Let It Die
This is a Grasshopper game, all right. Let It Die is immediately recognisable as the work of perhaps the only studio on the planet for which the phrase ‘rough around the edges’ is not so much a slight as a mission statement. It’s deeply weird, too, as house style dictates: your guide through this often baffling yet compelling game is Uncle Death, a skateboarding grim reaper with an impossible-to-place accent. You hit things with a steam iron wearing only your pants, repurpose traffic cones as helmets, and turn in crafting materials to a chap wearing a spacesuit and a Hitler moustache. So, yes, a Grasshopper game it certainly is. But it’s a GungHo game, too, a consequence of the
Puzzle & Dragons maker levelling off its swollen coffers (and reducing its tax liability) by acquiring Grasshopper in 2013. GungHo’s influence is most evident in Let It
Die’s structure, and especially its monetisation: Death Metals, the premium currency that buys you continues in this Roguelike tower of death, bear the same rainbow colour scheme as Puzzle & Dragons’ Magic Stones. It’s a jarring meeting of minds, at least on paper: a developer whose punk aesthetic and mindset means it has little interest in courting the massmarket making a game for a publisher whose biggest game has been downloaded over 100 million times. Weirdly – and we do mean weirdly – it all hangs together quite well.
Indeed, the GungHo influence is a positive one. As a maker of free-to-play RPGs, it understands how to structure a game to engender repeat visits, with login rewards, waiting periods and timed bonuses. It knows how to encourage replay value, as evidenced in Let It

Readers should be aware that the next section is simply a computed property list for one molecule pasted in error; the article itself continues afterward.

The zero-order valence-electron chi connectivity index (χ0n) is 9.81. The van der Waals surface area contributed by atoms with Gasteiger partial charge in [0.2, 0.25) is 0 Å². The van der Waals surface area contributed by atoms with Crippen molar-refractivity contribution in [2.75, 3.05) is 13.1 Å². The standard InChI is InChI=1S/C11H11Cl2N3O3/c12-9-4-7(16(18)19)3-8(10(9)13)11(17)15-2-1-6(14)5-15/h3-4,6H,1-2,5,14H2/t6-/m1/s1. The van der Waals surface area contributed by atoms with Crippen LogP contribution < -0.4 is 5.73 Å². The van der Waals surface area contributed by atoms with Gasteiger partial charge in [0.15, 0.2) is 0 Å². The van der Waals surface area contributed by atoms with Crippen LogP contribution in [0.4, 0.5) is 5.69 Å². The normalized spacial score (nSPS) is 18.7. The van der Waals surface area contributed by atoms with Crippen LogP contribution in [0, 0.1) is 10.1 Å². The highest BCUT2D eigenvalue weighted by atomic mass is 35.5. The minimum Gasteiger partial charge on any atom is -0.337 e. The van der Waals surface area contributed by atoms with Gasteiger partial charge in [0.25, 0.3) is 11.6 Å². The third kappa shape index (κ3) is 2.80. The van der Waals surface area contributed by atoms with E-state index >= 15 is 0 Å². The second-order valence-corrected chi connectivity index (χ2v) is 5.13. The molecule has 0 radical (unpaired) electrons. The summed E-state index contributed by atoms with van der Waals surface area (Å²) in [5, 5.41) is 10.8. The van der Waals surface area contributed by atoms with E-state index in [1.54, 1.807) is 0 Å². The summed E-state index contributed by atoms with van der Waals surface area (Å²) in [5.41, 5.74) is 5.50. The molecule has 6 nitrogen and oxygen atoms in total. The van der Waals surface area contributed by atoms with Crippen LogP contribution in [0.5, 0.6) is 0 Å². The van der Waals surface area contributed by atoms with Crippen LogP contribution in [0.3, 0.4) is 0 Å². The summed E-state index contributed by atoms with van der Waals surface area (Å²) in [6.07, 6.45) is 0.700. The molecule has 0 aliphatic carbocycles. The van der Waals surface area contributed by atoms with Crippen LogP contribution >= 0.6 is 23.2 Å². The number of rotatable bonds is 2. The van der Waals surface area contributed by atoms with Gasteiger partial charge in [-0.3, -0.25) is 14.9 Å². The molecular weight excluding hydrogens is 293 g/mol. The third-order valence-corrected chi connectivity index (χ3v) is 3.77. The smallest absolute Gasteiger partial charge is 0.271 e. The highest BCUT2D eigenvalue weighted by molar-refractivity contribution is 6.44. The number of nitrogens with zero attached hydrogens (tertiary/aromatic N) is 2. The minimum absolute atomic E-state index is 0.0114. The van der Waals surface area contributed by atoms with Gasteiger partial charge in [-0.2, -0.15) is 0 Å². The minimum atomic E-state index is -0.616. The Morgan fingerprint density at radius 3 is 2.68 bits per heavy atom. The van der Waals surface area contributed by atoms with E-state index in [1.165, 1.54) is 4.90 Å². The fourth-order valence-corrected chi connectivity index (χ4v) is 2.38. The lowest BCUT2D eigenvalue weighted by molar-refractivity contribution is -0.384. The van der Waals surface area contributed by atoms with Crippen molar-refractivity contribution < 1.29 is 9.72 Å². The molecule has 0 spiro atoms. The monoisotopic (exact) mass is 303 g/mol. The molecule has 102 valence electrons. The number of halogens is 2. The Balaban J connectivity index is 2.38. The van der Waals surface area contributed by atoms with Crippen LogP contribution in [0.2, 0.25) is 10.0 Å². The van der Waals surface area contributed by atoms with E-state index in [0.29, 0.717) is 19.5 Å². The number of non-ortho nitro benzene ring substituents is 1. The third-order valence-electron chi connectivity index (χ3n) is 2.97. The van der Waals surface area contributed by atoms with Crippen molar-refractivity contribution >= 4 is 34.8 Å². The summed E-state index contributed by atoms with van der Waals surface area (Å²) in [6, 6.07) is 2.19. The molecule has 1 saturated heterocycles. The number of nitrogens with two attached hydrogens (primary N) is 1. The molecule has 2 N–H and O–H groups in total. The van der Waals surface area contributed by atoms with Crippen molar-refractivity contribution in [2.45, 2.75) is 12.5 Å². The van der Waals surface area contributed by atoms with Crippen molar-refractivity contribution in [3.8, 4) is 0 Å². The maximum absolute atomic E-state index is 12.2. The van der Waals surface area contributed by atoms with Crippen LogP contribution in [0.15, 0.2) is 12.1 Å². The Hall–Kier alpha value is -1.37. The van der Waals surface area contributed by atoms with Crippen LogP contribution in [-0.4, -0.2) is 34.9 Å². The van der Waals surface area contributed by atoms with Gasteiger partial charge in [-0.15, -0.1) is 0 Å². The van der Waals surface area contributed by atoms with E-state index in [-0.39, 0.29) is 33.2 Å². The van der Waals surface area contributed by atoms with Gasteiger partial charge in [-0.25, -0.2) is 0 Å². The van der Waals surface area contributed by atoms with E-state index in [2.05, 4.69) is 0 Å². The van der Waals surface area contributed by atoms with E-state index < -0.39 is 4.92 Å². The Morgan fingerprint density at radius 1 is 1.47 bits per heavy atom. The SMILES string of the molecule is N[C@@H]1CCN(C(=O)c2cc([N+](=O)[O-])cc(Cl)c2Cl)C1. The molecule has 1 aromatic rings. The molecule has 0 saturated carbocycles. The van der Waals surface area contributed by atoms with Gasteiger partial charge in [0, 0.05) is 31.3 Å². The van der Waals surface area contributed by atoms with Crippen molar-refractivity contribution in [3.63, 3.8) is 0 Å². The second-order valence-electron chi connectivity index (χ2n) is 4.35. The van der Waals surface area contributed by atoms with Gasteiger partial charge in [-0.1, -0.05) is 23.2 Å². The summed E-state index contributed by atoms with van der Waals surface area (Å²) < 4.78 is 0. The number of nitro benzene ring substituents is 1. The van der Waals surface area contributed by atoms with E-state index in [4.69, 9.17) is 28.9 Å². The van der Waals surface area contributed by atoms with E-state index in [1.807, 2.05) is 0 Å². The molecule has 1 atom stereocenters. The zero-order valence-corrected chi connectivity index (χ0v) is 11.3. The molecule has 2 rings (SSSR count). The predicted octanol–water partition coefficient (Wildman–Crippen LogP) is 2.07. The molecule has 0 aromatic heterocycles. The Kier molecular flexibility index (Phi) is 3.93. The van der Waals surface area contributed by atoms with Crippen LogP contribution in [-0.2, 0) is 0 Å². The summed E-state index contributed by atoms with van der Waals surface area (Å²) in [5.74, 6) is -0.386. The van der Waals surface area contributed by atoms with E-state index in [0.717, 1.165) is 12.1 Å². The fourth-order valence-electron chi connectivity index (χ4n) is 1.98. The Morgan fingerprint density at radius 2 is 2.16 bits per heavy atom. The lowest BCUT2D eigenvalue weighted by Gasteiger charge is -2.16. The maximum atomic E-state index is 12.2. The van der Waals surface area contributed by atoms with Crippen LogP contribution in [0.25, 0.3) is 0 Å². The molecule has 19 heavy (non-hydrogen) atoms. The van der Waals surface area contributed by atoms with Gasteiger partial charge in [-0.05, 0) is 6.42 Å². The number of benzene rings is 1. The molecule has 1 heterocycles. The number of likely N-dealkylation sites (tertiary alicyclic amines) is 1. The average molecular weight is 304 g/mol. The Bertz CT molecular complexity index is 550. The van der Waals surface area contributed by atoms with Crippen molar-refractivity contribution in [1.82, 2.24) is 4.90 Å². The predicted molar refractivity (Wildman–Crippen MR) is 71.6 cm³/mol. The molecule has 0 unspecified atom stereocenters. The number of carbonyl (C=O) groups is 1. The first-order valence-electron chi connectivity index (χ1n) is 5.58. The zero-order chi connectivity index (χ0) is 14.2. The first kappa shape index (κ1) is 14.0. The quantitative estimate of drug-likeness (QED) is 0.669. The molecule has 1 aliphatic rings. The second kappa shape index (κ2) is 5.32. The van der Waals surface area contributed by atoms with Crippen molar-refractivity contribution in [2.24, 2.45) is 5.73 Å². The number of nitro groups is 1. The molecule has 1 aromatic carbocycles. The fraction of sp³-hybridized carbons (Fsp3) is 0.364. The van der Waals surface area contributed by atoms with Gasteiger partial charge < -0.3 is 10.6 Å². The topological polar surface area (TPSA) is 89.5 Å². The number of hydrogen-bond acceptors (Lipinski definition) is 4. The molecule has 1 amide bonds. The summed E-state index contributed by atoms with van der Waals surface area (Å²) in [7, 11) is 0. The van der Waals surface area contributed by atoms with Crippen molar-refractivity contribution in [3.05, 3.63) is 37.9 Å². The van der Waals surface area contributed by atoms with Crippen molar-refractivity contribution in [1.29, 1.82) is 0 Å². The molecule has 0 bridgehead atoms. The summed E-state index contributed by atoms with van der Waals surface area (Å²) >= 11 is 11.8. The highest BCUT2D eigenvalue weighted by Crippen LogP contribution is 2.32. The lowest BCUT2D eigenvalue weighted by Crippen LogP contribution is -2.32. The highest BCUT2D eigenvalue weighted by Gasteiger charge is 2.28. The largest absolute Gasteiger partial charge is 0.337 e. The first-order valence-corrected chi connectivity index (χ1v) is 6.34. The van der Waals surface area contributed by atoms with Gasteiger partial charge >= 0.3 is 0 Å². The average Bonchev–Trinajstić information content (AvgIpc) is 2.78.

Die’s crafting system, which has you return to alreadyconquered floors in search of area- or enemy-specific materials. Most crucially, it understands engagement and monetisation strategies are no use unless players are invested in the meat and bones of the game itself. The result is one of Grasshopper’s most mechanically complex games, and it’s all the better for it.
So, yes, you start in your pants, as a fighter fresh off the train at the Tower Of Barbs, a mystical, bloodsoaked structure that, so the fiction has it, appeared in south Tokyo after a cataclysmic event. While the combat, in style, difficulty and consequence, owes a debt to Dark Souls, there’s a twist here: the tower’s layout is regenerated every couple of days, so there’ll be no committing of level layouts to memory. You must keep your wits about you, then, and you’ll frequently need to improvise. While you can equip up to six weapons at once – switched between with the D-pad – the durability of weapons found during play is absolutely miserable. Those bought from a vendor in the waiting room, your base of operations at the foot of the tower, will last longer, but you’ll still need to keep a watchful eye on how long each has left. Your fists are quick, but weedy, and mistakes are sorely punished.